Soda Taxes 

In 2014, voters in Berkeley, California, approved a tax on sugar-sweetened beverages, which has become known as the soda tax.  It’s based on the economic idea that, when you raise taxes on an item, less of it gets consumed.  These are often called “sin taxes” and they are levied against alcohol and tobacco products.  But the soda tax was allegedly intended to reduce obesity, by intentionally driving up the prices of sugar-sweetened beverages. While the taxes are on distributors and not at the point of sale, these taxes, if they are to reduce consumption, would need to be passed on to consumers.  The taxes don’t recognize the difference in rich and poor, and so again, the poor pay a higher percentage of their income on these goods.


The Lottery

Here’s an exercise I’ve explained in class at Dallas Baptist University.  Picture a roulette wheel.  There are 18 red categories, 18 black and two green.   The casino collects money as though there are 38, but pays as though there were 36.  Thus, the casino has a two-thirty eights advantage.  To make the math simple, let’s round that up to 2/40th.  So the house has about a Five percent advantage.  So, gamblers put money on the numbers, and they spin the wheel.  The house pays back 95% and keeps 5%.  Wanna play again?  The house pays back 95% and keeps 5%.  Slot machines are in the same range, they pay back somewhere between 82 to 98% of revenue, depending on how they’re set by the operators.   

I’m trying to keep out of the statistical weeds here, so let’s assume the casino keeps about 5% on all its games.  How much do state lotteries keep?  If you play the lottery you should know.  And, by the way, there’s a reason they call it “Playing” the lottery.  Most of my students are astounded to find that forty-four states sponsor lotteries, with an average payout of only 62 cents per dollar of revenue.  They keep the other 38%.  That’s about seven times more than the casino keeps.  In Texas, the state keeps HALF.

I have often been behind a lottery ticket buyer at a convenience or grocery store.  I want to say to the fool in front of me, “You know when you give that clerk $10, she’s going to give you $5 back?”  Which, if the two players are the State of Texas and all the Texans playing the lottery, is factually true.  As a group of Texans playing the lottery, you get half your money back.  I want to suggest to the player in front of me, “Meet me in the parking lot and I’ll give you $7 back for your $10.  No, I’m feeling generous today, I’ll give you $8.”  Matter of fact, call my cellphone anytime and I’ll meet you in the parking lot with the $8 offer.”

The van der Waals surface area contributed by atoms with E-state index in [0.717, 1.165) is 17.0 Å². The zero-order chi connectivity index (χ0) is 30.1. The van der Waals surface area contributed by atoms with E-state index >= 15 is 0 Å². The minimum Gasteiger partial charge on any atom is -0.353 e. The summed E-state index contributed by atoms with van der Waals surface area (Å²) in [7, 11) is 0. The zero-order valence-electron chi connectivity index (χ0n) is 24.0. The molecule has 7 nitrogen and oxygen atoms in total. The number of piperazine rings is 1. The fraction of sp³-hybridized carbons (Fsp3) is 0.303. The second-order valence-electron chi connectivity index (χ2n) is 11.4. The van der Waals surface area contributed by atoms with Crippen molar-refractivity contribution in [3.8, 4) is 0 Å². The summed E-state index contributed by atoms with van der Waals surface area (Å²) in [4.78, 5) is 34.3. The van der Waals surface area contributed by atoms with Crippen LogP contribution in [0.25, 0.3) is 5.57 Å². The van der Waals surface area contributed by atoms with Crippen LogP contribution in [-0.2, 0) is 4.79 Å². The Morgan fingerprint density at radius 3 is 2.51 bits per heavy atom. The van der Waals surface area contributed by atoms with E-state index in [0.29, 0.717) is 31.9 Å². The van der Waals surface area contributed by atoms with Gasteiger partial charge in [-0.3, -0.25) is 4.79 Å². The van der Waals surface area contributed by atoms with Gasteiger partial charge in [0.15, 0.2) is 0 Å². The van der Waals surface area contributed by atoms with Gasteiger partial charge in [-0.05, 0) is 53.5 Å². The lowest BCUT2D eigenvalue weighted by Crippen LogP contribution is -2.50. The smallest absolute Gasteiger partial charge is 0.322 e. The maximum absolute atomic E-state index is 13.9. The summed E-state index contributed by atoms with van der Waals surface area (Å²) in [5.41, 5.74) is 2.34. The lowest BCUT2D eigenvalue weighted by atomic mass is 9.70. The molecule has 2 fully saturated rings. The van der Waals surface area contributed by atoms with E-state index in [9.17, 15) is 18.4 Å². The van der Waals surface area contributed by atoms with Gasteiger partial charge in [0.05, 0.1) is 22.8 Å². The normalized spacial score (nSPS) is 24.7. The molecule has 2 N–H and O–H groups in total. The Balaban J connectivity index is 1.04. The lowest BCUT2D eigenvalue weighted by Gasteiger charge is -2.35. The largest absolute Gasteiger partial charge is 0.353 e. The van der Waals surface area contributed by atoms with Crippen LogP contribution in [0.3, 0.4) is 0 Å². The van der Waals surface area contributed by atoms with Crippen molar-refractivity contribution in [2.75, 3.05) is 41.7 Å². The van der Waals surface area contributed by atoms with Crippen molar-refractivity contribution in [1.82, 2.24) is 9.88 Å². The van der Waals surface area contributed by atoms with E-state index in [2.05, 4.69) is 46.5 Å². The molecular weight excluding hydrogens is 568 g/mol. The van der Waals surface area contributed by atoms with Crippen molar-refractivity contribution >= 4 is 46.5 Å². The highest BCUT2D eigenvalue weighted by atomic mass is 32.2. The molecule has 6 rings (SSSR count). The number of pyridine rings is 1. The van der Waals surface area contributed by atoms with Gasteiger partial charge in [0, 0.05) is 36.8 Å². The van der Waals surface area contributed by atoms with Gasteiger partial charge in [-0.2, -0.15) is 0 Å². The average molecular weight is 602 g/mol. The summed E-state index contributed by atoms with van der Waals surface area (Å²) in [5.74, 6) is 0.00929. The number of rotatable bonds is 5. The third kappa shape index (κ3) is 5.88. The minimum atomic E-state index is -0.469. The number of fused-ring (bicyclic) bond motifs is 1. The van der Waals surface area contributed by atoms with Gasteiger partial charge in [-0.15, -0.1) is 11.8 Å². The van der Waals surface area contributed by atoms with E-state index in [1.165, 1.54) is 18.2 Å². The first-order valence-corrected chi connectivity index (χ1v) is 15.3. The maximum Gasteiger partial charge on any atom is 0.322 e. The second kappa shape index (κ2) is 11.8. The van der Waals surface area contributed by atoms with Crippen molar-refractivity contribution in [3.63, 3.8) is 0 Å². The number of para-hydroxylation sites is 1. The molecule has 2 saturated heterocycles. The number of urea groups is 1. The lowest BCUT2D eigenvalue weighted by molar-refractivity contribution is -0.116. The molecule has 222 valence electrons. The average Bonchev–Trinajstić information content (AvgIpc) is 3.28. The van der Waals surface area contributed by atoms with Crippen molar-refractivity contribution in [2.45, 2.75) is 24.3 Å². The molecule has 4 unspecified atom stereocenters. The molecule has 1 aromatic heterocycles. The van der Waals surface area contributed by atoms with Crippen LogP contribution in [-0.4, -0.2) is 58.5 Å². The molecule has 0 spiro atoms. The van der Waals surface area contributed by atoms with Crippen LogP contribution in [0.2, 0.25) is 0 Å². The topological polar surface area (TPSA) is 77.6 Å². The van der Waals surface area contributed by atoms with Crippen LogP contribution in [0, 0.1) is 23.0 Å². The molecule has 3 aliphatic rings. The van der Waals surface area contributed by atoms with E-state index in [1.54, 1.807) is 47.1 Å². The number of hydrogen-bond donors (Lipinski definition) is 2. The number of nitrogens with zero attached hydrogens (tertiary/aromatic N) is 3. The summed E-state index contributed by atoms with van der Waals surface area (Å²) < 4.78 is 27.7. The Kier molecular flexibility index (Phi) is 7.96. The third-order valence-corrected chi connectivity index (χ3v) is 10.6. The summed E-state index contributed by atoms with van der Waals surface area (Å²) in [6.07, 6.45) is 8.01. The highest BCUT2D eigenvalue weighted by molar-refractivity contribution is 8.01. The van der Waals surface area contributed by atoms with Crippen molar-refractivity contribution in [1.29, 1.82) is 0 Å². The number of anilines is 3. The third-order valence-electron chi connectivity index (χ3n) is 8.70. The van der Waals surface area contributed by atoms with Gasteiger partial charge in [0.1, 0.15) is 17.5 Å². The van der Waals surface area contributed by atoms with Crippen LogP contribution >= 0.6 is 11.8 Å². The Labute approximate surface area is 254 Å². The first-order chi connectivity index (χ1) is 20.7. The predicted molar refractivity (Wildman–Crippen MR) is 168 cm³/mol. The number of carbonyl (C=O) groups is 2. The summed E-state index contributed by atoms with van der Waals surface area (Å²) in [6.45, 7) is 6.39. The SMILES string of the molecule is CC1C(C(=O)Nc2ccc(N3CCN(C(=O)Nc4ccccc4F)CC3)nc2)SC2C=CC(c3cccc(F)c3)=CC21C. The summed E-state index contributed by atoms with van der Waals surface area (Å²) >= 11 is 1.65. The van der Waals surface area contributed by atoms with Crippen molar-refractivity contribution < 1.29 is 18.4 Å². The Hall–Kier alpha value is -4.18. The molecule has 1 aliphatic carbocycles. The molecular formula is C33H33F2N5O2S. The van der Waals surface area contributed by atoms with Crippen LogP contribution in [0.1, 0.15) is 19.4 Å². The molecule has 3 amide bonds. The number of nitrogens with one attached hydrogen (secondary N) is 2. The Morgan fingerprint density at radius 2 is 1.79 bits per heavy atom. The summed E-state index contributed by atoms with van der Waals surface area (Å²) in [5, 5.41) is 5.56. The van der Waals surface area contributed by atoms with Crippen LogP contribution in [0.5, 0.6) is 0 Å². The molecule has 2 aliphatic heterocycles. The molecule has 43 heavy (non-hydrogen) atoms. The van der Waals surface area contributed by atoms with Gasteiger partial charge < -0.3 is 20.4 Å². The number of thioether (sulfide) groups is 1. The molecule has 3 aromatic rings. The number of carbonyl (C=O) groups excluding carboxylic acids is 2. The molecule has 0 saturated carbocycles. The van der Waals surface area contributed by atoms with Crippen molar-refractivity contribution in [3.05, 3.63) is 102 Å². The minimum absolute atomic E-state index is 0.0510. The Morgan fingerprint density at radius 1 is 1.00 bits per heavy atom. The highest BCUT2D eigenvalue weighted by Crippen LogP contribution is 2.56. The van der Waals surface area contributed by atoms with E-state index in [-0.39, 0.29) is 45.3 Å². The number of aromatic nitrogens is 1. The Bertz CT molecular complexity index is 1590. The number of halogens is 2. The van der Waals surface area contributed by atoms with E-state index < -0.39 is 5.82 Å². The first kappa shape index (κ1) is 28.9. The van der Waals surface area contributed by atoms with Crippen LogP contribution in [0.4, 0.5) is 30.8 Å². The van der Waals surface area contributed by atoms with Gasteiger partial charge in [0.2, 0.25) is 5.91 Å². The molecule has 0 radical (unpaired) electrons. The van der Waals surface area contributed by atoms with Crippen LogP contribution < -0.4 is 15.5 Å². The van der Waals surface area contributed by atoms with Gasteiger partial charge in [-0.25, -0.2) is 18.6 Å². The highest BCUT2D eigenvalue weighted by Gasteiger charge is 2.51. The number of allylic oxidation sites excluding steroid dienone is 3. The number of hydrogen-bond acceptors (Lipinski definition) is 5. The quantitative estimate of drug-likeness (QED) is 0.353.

Yikes: You mean individuals have a ten times better chance of winning in a casino, than in the Texas lottery?!  Yep.  That’s why only states can do it.  For-profit casinos are denied those kinds of odds by law.

Low-income individuals are more likely to play the lottery, yet are less likely to benefit from its proceeds. In a 2011 literature review, Kent Grote and Victor Matheson of the College of the Holy Cross note that researchers have found that those with low levels of education (among other groups) are more likely to purchase lottery tickets, and studies uniformly find that lotteries represent a highly regressive form of taxation, yet wealthy individuals and regions tend to benefit disproportionally from money earmarked towards cultural programs and education, potentially exacerbating the regressivity of the revenue side of lotteries.

The “American dream” is something to which all can aspire. While it is not the government’s role to guarantee success to any Americans, the government should certainly not implement policies that make it more difficult to make this dream a reality. Yet, too often, that is precisely what the government does.

This nation is filled with success stories of people escaping poverty, but those stories seem to be getting fewer as government has grown. As I’ve pointed out in this podcast, in many cases, governments promote barriers to progress. Just getting government out of the way could make a huge difference. All levels of government—local, state, and federal—need to look honestly at how they contribute to the poverty problem. Then, they can become part of the solution.